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Sofyan Aswad: "Generalisation and prejudice can create cultural misunderstandings”

One cold November evening I gave a stranger and his wife a lift home. Of course we talked a lot during the journey. I even asked him:'Do we need a new Martin Luther King in Sweden?'
Sofyan AswadSkicka e-post
Kristianstad • Publicerad 21 november 2022 • Uppdaterad 21 november 2022
Sofyan Aswad
Detta är en personligt skriven text i Mosaik Kristianstadsbladet. Åsikter som uttrycks är skribentens egna.
Sofyan Aswad
Sofyan AswadFoto: Sofyan Aswad

It was two in the morning, cold and rainy,when the man and his wife waved me down. They wanted a lift home, for the man said he had lost his wallet and his telephone.

On the way to Lyngsjö we spoke about all kinds of things, they seemed to have drunk quite a lot. But soon the man started to talk about immigrants, and said I was the finest person he had ever met.

At the same time he started insulting and cursing immigrants. His argument was that they, the immigrants, could not live among us.

”Everybody cannot be characterised by the actions of a few”
Sofyan Aswad

I've no idea how he reached that conclusion, nor what his experience was of immigrants, but I tried to explain to him that we must get rid of the culture of generalisation. Everybody cannot be characterised by the actions of a few.

How we regard people can be a double-edged sword. On the one hand it is including, when we can all be considered as having basic human rights. On the other hand it is excluding, for some categorise whole groups of people as being 'good' or 'bad' . Once a folk-group has been stamped as being 'good' or 'bad' this can be used to give or deprive the group of rights. I have seen many examples of this throughout history and through my own personal experiences here in Sweden.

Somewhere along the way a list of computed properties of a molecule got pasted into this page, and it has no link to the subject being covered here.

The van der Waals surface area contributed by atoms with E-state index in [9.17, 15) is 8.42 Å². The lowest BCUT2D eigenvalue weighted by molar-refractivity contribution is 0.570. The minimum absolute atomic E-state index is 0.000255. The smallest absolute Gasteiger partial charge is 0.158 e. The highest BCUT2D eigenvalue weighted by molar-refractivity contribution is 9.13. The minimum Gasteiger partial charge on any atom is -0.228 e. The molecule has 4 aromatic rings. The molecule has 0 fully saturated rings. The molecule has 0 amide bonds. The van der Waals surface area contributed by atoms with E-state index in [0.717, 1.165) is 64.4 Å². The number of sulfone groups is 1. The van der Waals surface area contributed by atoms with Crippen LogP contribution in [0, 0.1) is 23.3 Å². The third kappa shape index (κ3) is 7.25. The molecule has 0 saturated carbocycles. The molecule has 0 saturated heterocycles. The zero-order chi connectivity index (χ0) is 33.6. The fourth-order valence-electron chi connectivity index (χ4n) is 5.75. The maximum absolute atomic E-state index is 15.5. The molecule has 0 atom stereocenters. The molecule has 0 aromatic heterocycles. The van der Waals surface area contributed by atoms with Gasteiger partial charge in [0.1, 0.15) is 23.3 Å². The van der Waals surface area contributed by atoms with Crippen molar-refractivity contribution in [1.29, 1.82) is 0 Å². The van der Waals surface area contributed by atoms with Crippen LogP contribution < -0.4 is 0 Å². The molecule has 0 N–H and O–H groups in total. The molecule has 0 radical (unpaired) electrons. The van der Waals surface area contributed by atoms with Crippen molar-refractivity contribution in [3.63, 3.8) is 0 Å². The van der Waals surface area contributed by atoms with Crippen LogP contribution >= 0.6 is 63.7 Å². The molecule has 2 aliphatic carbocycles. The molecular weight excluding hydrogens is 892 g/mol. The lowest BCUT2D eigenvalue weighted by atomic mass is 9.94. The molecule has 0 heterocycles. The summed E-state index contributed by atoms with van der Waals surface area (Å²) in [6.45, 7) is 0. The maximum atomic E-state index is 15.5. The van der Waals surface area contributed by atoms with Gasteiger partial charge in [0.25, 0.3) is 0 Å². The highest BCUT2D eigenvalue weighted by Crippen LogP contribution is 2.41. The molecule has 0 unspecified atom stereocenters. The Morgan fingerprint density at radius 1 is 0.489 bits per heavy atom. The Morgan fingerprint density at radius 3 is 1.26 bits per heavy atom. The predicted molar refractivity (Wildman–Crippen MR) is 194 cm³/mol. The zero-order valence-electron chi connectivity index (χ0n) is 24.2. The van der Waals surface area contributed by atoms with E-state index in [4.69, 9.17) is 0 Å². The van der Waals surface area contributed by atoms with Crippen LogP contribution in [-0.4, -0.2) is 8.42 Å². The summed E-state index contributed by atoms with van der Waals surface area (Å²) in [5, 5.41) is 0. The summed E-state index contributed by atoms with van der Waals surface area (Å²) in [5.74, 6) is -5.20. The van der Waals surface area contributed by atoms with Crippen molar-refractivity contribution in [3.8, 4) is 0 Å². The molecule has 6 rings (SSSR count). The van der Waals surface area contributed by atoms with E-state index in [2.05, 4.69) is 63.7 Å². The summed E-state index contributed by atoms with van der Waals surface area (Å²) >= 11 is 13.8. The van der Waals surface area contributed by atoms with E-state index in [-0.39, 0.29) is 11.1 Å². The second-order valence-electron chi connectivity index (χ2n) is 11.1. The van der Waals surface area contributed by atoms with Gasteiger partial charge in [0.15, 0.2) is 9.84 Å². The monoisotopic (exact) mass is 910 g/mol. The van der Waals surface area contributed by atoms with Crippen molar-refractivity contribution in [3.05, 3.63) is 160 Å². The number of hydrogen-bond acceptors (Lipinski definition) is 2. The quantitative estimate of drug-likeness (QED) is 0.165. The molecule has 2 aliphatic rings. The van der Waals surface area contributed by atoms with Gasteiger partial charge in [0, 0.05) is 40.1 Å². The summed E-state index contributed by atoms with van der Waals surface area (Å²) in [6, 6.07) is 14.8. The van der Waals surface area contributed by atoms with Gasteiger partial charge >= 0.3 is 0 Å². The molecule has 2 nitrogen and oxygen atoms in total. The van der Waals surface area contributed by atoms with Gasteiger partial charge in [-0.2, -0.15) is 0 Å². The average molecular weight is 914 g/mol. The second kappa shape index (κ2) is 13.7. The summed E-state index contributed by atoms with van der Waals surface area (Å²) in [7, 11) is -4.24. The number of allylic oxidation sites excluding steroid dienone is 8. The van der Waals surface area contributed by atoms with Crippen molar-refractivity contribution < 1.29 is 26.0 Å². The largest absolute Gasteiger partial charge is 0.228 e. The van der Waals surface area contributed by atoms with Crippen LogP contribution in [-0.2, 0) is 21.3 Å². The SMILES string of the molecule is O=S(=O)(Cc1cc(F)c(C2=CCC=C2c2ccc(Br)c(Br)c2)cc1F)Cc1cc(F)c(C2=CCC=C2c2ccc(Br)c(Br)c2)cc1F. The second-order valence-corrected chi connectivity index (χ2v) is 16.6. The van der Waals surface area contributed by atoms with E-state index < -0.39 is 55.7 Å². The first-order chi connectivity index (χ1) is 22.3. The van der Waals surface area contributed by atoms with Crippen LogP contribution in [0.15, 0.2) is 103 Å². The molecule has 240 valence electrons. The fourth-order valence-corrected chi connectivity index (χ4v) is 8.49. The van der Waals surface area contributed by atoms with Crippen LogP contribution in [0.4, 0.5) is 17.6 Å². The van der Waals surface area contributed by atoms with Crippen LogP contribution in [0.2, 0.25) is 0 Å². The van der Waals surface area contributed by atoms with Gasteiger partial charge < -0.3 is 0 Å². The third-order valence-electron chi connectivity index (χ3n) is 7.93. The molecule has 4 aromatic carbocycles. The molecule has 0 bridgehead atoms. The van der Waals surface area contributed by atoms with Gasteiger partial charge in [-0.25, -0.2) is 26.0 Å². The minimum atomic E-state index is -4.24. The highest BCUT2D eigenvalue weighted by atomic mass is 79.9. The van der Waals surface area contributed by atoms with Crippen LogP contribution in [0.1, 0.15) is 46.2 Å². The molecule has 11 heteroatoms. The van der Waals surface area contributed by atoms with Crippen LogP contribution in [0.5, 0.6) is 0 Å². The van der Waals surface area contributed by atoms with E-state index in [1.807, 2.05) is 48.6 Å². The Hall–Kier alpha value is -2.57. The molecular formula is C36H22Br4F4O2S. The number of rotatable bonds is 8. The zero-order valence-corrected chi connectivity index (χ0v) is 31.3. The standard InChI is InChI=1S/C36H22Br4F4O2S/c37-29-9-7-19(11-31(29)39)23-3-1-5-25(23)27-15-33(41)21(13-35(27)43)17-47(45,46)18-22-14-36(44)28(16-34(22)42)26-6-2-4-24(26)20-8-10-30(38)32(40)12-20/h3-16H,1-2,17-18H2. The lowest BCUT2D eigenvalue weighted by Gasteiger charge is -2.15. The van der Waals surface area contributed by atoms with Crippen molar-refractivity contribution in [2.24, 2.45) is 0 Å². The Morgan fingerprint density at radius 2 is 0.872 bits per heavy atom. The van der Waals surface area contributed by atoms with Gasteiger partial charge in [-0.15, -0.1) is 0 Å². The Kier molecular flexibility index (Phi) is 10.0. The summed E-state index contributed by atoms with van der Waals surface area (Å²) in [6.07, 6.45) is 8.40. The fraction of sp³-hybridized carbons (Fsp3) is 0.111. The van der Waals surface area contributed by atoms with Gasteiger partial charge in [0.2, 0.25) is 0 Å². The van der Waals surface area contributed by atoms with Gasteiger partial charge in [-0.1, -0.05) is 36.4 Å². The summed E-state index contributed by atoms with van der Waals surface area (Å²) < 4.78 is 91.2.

There are different forms of racism, but common to them all is the assumption that people have certain characteristics depending on where they come from and what they look like. But today it is more common with cultural racism,which means that certain qualities are attributed to people simply because they were born into a particular culture or religion. Islamophobia could well be regarded as being a kind of cultural racism.

It goes without saying, immigrants who come here find it hard to become integrated. They keep mostly to themselves, have their own societies, eat a different kind of food, read newspapers from their home countries and do not learn the language properly. But this isolation from the rest of the community nourishes prejudices and sometimes even leads to open conflict with the native population.

”Nor do I think that immigrants must adapt and be just like the average Swede”
Sofyan Aswad

The problem I often encounter is that people reason : 'I haven't seen it, so it doesn't exist'. And this is true of both racists and so-called anti-racists. The racist says.'I've never met a decent immigrant', while the anti-racist says,'I've met nothing but decent immigrants'.

What is common to both of them is that they believe their experiences reflect the climate all over Sweden, and that is a pity, for one person cannot use his own experiences as a base for spreading 'the truth'.

I agree with the Swedes, with the exception of Nazis,of course, who criticise certain immigrants. But immigrants cannot all be lumped together as one group, they think and act in different ways. Nor do I think that immigrants must adapt and be just like the average Swede. It's interersting and fun when people are not all the same.

When I see immigrants making mistakes, I feel ashamed, for I'm afraid that the Swedes think we're all like that. Let us be proud of our differences!